Companies Worth $1.3 Trillion Pledge a Boost for the Circular Economy

Circular economy, closed loop, waste diversion, zero waste, Leon Kaye, supply chainWe predicted earlier this month that business commitments to scaling up a global circular economy will be one of the biggest sustainability stories during 2018. An announcement made during this week’s World Economic Forum in Davos could help make zero-waste, closed-loop and circular economy supply chains more of a reality.

Yesterday, the World Business Council for Sustainable Development (WBCSD) announced that 30 companies across 16 industries will participate in the coalition’s Factor10 project. The initiative aims to persuade companies to adopt systems in which more waste is eliminated – or prevent the generation of garbage in the first place.

The economic case for reaping cash from trash is hardly new. The global accountancy Accenture, for example, estimated in 2015 that the worldwide circular economy comprises a potential $4.5 trillion in additional economic output by 2030. Tactics from improving recycling and recovery, to the adoption of digital products, as well as the development of products-as-a-service businesses, can all help reverse what Accenture concluded has been a “choke” on economic growth due to volatile raw material prices and more expensive disposal costs.

Companies participating in this partnership with WBCSD include BMW, Dow, ExxonMobil, Honda, Novartis Philips and Rabobank.

For businesses that are at the forefront of generating a truly effective circular economy, the rewards could be great, and not just in the remunerative sense. As more consumers base their purchasing decisions on which companies they believe are the most sustainable, brands that are breaking new ground on waste diversion efforts could see themselves as leaders. After all, the “hard stuff,” like committing to clean energy or reducing greenhouse gas emissions, has already been done. The same goes for companies pledging supply chain transparency and a respect for human rights – if your company not started such programs, then you are already left behind.

But a push to not only reduce, but eliminate, waste offers opportunities for companies to show how they can innovate while boosting their sustainability chops.

The sword, however, cuts both ways.

Companies that fall short in this initiative, and will not be able to show any progress on the circular economy front over the next several years, could be seen as laggards, or in the worst scenario, find themselves accused of “greenwashing.” For companies participating in this initiative, including ExxonMobil with its lucrative plastic industry, they could find themselves stuck with the reputation of yet again talking the sustainability talk but doing little to walk that walk.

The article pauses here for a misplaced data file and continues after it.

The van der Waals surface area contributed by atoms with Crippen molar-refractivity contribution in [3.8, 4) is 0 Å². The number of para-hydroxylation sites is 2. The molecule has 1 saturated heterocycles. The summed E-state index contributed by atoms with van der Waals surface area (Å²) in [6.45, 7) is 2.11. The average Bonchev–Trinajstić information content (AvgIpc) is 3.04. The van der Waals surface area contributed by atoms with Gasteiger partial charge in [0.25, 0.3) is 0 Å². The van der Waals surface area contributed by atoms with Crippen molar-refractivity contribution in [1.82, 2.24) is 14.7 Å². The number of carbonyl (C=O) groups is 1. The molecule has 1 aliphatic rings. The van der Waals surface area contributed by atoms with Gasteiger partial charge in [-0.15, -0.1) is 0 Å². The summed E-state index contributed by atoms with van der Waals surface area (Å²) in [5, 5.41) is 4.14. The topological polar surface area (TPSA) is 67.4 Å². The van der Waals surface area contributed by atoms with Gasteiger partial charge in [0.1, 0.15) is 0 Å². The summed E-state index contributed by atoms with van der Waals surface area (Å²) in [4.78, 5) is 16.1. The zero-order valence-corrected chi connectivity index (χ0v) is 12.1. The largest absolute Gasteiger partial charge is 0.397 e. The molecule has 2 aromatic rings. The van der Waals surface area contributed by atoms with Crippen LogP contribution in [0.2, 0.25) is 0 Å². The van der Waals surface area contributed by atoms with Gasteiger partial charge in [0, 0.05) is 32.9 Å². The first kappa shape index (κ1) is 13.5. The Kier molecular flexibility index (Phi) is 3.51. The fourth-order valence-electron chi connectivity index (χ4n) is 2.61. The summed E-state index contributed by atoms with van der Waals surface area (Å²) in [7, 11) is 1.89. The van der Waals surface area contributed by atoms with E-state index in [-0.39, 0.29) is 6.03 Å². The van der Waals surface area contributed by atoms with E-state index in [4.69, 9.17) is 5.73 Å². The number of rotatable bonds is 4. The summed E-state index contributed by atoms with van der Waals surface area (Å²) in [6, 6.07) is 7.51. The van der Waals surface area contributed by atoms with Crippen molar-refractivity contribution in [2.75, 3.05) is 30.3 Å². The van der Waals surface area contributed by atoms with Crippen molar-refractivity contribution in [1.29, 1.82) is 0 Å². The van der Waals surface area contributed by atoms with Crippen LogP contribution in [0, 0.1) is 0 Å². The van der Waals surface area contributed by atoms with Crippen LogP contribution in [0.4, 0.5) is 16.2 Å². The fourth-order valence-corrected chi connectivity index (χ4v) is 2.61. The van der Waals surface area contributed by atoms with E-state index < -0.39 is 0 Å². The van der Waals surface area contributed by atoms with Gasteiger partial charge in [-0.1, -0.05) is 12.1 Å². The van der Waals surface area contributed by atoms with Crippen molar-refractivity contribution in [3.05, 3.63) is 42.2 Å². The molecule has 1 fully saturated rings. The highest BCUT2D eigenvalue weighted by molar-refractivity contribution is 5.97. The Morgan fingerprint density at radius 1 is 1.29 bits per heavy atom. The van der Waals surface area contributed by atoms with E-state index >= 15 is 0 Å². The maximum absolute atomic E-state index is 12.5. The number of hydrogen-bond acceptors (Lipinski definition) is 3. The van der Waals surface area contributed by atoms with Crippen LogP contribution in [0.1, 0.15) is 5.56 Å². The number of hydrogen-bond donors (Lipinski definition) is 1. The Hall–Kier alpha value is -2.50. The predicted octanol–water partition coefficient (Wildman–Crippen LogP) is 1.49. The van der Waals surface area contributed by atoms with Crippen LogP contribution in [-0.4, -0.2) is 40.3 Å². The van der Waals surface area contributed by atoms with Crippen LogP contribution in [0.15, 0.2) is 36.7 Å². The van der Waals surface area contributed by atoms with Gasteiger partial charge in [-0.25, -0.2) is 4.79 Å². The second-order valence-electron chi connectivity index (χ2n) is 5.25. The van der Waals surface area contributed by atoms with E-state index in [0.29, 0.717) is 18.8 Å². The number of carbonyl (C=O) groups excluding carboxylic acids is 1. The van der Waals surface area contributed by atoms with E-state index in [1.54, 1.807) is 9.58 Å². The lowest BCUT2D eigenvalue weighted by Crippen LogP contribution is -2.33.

Watch for more companies to put themselves out there and declare circular economy plans, even though these programs face a bevy of challenges, ranging from the scaling up the recycling of materials like plastics, to convincing their customers and partners to buy be willing participants in this transformation.

Nevertheless, more brands are embarking on their circular economy journeys anyway. This month, Evian announced it would have a closed-loop system in place by 2025. And last summer, UPS and TerraCycle offered proof that similar plans could work, as the companies announced they had successfully diverted 40 million pounds of waste from landfills due to their partnership.

Image credit: Bo Eide/Flickr

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Based in Fresno, California, Leon Kaye has written for TriplePundit since 2010. He has lived across the U.S., as well as in South Korea, Abu Dhabi and Uruguay. Some of Leon's work can also be found in The Guardian, Sustainable Brands and CleanTechnica. You can follow him on Twitter (@LeonKaye) and Instagram (GreenGoPost).

One response

  1. Commitments and pledges to ‘do better’ are better than nothing, but in my view it is high time we got a way stronger way of holding companies accountable for their behavior. I want to know how unsustainable companies are and the present value of the future cost of cleaning up the environmental damage that they have caused. It is good that companies are going to do a few pennies worth of less damage, but over the past decades these same companies have been responsible for introducing hundreds, or thousands or millions of dollars (or pounds) of polluting materials and related damage into the socio-enviro-economic system.
    Peter Burgess …

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